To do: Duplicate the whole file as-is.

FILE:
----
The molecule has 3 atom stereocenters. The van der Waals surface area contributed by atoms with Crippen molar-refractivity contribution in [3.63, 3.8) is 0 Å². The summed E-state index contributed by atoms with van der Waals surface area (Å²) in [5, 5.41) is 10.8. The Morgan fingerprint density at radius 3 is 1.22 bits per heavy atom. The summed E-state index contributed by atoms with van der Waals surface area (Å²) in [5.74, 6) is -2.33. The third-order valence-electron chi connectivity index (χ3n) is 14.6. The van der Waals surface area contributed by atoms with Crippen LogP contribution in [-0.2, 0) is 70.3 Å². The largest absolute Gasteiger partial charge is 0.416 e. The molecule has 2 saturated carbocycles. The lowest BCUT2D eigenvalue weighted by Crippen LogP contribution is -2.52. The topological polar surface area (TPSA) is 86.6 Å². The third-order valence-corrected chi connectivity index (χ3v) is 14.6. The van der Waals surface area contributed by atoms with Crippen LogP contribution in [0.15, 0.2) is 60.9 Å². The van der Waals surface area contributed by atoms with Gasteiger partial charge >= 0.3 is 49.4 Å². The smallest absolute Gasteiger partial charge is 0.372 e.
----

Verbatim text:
The molecule has 3 atom stereocenters. The van der Waals surface area contributed by atoms with Crippen molar-refractivity contribution in [3.63, 3.8) is 0 Å². The summed E-state index contributed by atoms with van der Waals surface area (Å²) in [5, 5.41) is 10.8. The Morgan fingerprint density at radius 3 is 1.22 bits per heavy atom. The summed E-state index contributed by atoms with van der Waals surface area (Å²) in [5.74, 6) is -2.33. The third-order valence-electron chi connectivity index (χ3n) is 14.6. The van der Waals surface area contributed by atoms with Crippen LogP contribution in [-0.2, 0) is 70.3 Å². The largest absolute Gasteiger partial charge is 0.416 e. The molecule has 2 saturated carbocycles. The lowest BCUT2D eigenvalue weighted by Crippen LogP contribution is -2.52. The topological polar surface area (TPSA) is 86.6 Å². The third-order valence-corrected chi connectivity index (χ3v) is 14.6. The van der Waals surface area contributed by atoms with Crippen LogP contribution in [0.15, 0.2) is 60.9 Å². The van der Waals surface area contributed by atoms with Gasteiger partial charge >= 0.3 is 49.4 Å². The smallest absolute Gasteiger partial charge is 0.372 e.